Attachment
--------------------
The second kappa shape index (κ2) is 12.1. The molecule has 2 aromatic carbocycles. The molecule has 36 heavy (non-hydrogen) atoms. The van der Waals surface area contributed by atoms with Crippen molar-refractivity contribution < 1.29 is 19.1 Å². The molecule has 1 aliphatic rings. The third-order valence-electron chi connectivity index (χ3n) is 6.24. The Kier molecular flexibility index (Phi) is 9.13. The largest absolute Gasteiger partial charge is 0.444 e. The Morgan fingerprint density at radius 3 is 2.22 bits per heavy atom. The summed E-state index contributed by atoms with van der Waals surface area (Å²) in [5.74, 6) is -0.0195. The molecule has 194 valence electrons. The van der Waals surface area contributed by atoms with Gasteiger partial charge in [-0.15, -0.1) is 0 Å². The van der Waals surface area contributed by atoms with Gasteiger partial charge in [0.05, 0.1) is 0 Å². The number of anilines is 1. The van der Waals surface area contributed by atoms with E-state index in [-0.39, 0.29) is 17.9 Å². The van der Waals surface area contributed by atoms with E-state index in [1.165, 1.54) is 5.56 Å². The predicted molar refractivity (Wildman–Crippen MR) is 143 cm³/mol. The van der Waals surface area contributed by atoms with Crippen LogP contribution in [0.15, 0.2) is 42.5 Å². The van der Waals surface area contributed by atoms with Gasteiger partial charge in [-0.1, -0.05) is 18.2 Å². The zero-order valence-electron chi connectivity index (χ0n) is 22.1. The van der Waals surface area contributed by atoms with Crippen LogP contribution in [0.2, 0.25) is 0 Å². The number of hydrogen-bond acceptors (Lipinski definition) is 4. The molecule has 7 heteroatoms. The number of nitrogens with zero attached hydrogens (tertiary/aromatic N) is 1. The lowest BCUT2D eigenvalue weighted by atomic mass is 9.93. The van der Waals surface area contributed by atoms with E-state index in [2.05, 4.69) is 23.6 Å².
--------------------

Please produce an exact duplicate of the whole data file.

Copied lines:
The second kappa shape index (κ2) is 12.1. The molecule has 2 aromatic carbocycles. The molecule has 36 heavy (non-hydrogen) atoms. The van der Waals surface area contributed by atoms with Crippen molar-refractivity contribution < 1.29 is 19.1 Å². The molecule has 1 aliphatic rings. The third-order valence-electron chi connectivity index (χ3n) is 6.24. The Kier molecular flexibility index (Phi) is 9.13. The largest absolute Gasteiger partial charge is 0.444 e. The Morgan fingerprint density at radius 3 is 2.22 bits per heavy atom. The summed E-state index contributed by atoms with van der Waals surface area (Å²) in [5.74, 6) is -0.0195. The molecule has 194 valence electrons. The van der Waals surface area contributed by atoms with Gasteiger partial charge in [-0.15, -0.1) is 0 Å². The van der Waals surface area contributed by atoms with Gasteiger partial charge in [0.05, 0.1) is 0 Å². The number of anilines is 1. The van der Waals surface area contributed by atoms with E-state index in [-0.39, 0.29) is 17.9 Å². The van der Waals surface area contributed by atoms with E-state index in [1.165, 1.54) is 5.56 Å². The predicted molar refractivity (Wildman–Crippen MR) is 143 cm³/mol. The van der Waals surface area contributed by atoms with Crippen LogP contribution in [0.15, 0.2) is 42.5 Å². The van der Waals surface area contributed by atoms with Gasteiger partial charge in [-0.1, -0.05) is 18.2 Å². The zero-order valence-electron chi connectivity index (χ0n) is 22.1. The van der Waals surface area contributed by atoms with Crippen LogP contribution in [0.2, 0.25) is 0 Å². The number of hydrogen-bond acceptors (Lipinski definition) is 4. The molecule has 7 heteroatoms. The number of nitrogens with zero attached hydrogens (tertiary/aromatic N) is 1. The lowest BCUT2D eigenvalue weighted by atomic mass is 9.93. The van der Waals surface area contributed by atoms with E-state index in [2.05, 4.69) is 23.6 Å².